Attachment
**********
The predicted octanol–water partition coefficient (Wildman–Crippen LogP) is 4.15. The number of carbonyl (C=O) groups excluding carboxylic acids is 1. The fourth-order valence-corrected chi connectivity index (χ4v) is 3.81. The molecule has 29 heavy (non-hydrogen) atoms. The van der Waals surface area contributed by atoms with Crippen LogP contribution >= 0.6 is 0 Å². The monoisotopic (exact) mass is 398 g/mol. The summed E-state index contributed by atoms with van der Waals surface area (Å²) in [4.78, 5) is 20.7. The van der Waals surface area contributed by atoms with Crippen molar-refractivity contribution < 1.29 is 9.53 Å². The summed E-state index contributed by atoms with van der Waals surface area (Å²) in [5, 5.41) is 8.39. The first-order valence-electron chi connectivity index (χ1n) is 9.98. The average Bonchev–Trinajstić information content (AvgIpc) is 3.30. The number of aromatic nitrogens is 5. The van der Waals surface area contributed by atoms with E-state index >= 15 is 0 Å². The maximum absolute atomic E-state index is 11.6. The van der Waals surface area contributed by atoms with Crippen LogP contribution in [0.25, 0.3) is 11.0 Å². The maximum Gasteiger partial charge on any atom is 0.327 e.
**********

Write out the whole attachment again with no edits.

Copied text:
The predicted octanol–water partition coefficient (Wildman–Crippen LogP) is 4.15. The number of carbonyl (C=O) groups excluding carboxylic acids is 1. The fourth-order valence-corrected chi connectivity index (χ4v) is 3.81. The molecule has 29 heavy (non-hydrogen) atoms. The van der Waals surface area contributed by atoms with Crippen LogP contribution >= 0.6 is 0 Å². The monoisotopic (exact) mass is 398 g/mol. The summed E-state index contributed by atoms with van der Waals surface area (Å²) in [4.78, 5) is 20.7. The van der Waals surface area contributed by atoms with Crippen molar-refractivity contribution < 1.29 is 9.53 Å². The summed E-state index contributed by atoms with van der Waals surface area (Å²) in [5, 5.41) is 8.39. The first-order valence-electron chi connectivity index (χ1n) is 9.98. The average Bonchev–Trinajstić information content (AvgIpc) is 3.30. The number of aromatic nitrogens is 5. The van der Waals surface area contributed by atoms with E-state index >= 15 is 0 Å². The maximum absolute atomic E-state index is 11.6. The van der Waals surface area contributed by atoms with Crippen LogP contribution in [0.25, 0.3) is 11.0 Å². The maximum Gasteiger partial charge on any atom is 0.327 e.